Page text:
"""Get model weights as a list of NumPy ndarrays."""
        return [val.cpu().numpy() for _, val in self.model.state_dict().items()]

    def set_weights(self, weights: fl.common.Weights) -> None:
        """Set model weights from a list of NumPy ndarrays.

        Parameters
        ----------
        weights: fl.common.Weights
            Weights received by the server and set to local model


        Returns
        -------

        """
        state_dict = OrderedDict(
            {
                k: torch.Tensor(v)
                for k, v in zip(self.model.state_dict().keys(), weights)
            }
        )
        self.model.load_state_dict(state_dict, strict=True)

    def get_parameters(self) -> fl.common.ParametersRes:
        """Encapsulates the weight into Flower Parameters """
        weights: fl.common.Weights = self.get_weights()
        parameters = fl.common.weights_to_parameters(weights)
        return fl.common.ParametersRes(parameters=parameters)

    def fit(self, ins: fl.common.FitIns) -> fl.common.FitRes:
        """Trains the model on local dataset

        Parameters
        ----------
        ins: fl.common.FitIns
        Parameters sent by the server to be used during training.

        Returns
        -------
            Set of variables containing the new set of weights and information the client.

        """
        weights: fl.common.Weights = fl.common.parameters_to_weights(ins.parameters)
        fit_begin = timeit.default_timer()

        # Set model parameters/weights
        self.set_weights(weights)

        # Train model
        num_examples_train: int = train(
            self.model, self.train_loader, epochs=self.epochs, device=self.device
        )

        # Return the refined weights and the number of examples used for training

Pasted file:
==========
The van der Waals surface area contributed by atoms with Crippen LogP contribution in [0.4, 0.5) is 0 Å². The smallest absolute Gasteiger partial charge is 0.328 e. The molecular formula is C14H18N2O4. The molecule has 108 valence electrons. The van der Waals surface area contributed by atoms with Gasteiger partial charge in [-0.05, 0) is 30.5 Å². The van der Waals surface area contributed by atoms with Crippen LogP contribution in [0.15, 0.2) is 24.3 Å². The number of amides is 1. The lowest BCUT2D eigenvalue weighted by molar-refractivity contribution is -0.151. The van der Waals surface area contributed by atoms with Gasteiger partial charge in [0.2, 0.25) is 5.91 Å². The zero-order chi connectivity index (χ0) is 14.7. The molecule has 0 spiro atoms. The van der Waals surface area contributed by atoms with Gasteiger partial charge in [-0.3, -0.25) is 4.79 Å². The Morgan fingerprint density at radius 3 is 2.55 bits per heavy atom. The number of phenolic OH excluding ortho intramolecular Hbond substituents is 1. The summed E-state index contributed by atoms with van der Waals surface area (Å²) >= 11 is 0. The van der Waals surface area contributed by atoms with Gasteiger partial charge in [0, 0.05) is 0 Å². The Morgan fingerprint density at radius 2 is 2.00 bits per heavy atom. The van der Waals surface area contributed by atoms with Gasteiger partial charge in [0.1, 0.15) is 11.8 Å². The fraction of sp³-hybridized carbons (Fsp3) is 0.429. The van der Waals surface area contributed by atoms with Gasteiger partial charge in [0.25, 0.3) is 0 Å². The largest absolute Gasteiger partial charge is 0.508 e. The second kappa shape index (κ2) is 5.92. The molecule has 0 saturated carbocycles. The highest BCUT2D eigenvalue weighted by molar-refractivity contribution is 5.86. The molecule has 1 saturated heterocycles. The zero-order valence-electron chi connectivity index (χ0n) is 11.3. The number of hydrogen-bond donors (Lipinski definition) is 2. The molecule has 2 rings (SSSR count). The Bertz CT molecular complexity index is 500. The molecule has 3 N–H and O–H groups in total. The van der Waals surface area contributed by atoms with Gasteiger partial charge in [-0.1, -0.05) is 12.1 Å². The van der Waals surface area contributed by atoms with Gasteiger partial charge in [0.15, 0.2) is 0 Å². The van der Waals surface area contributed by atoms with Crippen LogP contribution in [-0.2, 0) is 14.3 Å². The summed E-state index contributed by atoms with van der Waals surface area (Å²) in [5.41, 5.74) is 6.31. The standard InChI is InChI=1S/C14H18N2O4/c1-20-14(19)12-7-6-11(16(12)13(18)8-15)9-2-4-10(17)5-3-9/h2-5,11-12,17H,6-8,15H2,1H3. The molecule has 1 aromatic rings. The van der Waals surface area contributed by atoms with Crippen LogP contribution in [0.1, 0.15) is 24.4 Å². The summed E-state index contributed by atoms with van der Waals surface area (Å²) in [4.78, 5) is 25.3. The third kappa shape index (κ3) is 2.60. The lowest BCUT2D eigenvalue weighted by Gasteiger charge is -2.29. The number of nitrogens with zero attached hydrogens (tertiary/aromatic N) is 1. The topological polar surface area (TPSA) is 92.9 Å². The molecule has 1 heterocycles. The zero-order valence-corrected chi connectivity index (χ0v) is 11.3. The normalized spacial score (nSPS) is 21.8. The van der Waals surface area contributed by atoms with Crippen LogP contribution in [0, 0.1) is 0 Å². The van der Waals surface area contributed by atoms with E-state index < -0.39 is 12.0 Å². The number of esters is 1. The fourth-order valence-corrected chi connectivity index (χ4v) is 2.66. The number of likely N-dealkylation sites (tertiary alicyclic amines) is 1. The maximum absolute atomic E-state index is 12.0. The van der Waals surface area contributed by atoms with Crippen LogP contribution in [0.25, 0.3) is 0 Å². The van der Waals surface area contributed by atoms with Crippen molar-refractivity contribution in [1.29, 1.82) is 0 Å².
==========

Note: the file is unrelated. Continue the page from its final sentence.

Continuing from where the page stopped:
weights_prime: fl.common.Weights = self.get_weights()
        params_prime = fl.common.weights_to_parameters(weights_prime)
        fit_duration = timeit.default_timer() - fit_begin
        return fl.common.FitRes(
            parameters=params_prime,
            num_examples=num_examples_train,
            num_examples_ceil=num_examples_train,
            fit_duration=fit_duration,
        )

    def evaluate(self, ins: fl.common.EvaluateIns) -> fl.common.EvaluateRes:
        """

        Parameters
        ----------
        ins: fl.common.EvaluateIns
        Parameters sent by the server to be used during testing.


        Returns
        -------
            Information the clients testing results.

The first thing to notice is that PytorchMNISTClient instantiates a CNN model inside its constructor

class PytorchMNISTClient(fl.client.Client):
"""Flower client implementing MNIST handwritten classification using PyTorch."""

def __init__(
    self,
    cid: int,
    train_loader: datasets,
    test_loader: datasets,
    epochs: int,
    device: torch.device = torch.device("cpu"),
) -> None:
    self.model = MNISTNet().to(device)
...

The code for the CNN is available under quickstart_pytorch.mnist and it is reproduced below. It is the same network found in Basic MNIST Example.

class MNISTNet(nn.Module):
    """Simple CNN adapted from Pytorch's 'Basic MNIST Example'."""

    def __init__(self) -> None:
        super(MNISTNet, self).__init__()
        self.conv1 = nn.Conv2d(1, 32, 3, 1)
        self.conv2 = nn.Conv2d(32, 64, 3, 1)
        self.dropout1 = nn.Dropout2d(0.25)
        self.dropout2 = nn.Dropout2d(0.5)
        self.fc1 = nn.Linear(9216, 128)
        self.fc2 = nn.Linear(128, 10)

    def forward(self, x: Tensor) -> Tensor:
        """Compute forward pass.

        Parameters
        ----------
        x: Tensor
            Mini-batch of shape (N,28,28) containing images from MNIST dataset.


        Returns
        -------
        output: Tensor
            The probability density of the output being from a specific class given the input.

        """
        x = self.conv1(x)
        x = F.relu(x)
        x = self.conv2(x)
        x = F.relu(x)
        x = F.max_pool2d(x, 2)
        x = self.dropout1(x)
        x = torch.flatten(x, 1)
        x = self.fc1(x)
        x = F.relu(x)
        x = self.dropout2(x)
        x = self.fc2(x)
        output = F.log_softmax(x, dim=1)
        return output

The second thing to notice is that PytorchMNISTClient class inherits from the fl.client.Client and hence it must implement the following methods:

from abc import ABC, abstractmethod

from flwr.common import EvaluateIns, EvaluateRes, FitIns, FitRes, ParametersRes


class Client(ABC):
    """Abstract base class for Flower clients."""

    @abstractmethod
    def get_parameters(self) -> ParametersRes:
        """Return the current local model parameters."""

    @abstractmethod
    def fit(self, ins: FitIns) -> FitRes:
        """Refine the provided weights using the locally held dataset."""

    @abstractmethod
    def evaluate(self, ins: EvaluateIns) -> EvaluateRes:
        """Evaluate the provided weights using the locally held dataset."""